Forcing schools to compete


While campaigning for the Oval Office, Ronald Reagan called for scaling down the intrusion of government in the schooling of American children. But Congress prevented the president from starving the U.S. Department of Education to death. I wish Reagan had succeeded. Education would have been in much better shape today without the billions of dollars of added waste from this dismal failure of a centralized bureaucracy.

Why are President-elect Obama's girls going to a private D.C. school? For the same reason President Clinton's daughter went there: better quality of instruction, better outcomes. Is it because private schools spend more per student than public ones? No. Some of the best schools in my native Bulgaria are public. Spending per student in Sofia's state-run schools is much less than in Washington. Yet many of the Bulgarian graduates receive merit-based scholarships from prestigious universities all around the world.

The answer is really simple: competition. Bulgarian parents choose public schools the same way American parents choose private schools. Students compete for educational programs that best fit their talents and ambitions. Schools compete for the best students who can excel in their rigorous programs, make successful careers, and add to the prestige of their institutions. It is a system that harnesses market forces.

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America has put a lot of energy in integrating minorities. But it will continue to be segregated because the government has created a feudal educational system-with all the noble intentions, no doubt. Why do we not need a Department of Restaurants in D.C. to ensure that people of all colors and religions get good food? Because restaurants are allowed to compete against each other. If you don't like the food, you go next door-or across the state line. And if they serve food that makes you sick, you take them to court.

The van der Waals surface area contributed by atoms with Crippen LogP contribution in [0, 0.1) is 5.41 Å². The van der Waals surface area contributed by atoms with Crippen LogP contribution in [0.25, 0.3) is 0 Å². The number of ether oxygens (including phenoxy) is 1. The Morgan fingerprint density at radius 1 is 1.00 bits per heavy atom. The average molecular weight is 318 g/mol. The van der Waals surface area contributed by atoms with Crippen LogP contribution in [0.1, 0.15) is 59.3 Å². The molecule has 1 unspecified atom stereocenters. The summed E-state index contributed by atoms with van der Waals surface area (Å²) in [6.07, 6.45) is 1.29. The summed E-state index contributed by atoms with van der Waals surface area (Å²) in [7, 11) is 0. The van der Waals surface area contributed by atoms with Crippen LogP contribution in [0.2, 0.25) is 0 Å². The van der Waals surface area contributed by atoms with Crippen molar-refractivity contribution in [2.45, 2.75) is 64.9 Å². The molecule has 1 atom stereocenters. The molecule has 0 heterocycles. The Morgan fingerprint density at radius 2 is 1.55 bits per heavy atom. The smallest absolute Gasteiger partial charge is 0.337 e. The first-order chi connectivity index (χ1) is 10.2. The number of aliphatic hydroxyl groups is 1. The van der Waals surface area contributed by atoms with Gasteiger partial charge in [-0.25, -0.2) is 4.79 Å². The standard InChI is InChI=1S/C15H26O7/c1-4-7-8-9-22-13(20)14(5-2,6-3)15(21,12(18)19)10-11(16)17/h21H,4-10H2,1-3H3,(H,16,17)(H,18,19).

Why do we need bureaucrats in education? The answer: We need them about as much as we need another nostril. They are the problem, not the solution. Our public education is inadequate because there is no competition-each public school is a local monopoly. More money will do little good. If we want to really get out of the mess, we need to implement a nationwide voucher system, forcing all schools to compete by offering what parents and children value, not what some D.C. "expert" thinks they need.

Alex Tokarev
Alex Tokarev

Alex is the chair of the Department of Business at Morthland College in West Frankfort, Ill., and teaches at Northwood University in Midland, Mich. The native of communist Bulgaria fanatically supports the Bulgarian soccer team, Levski.


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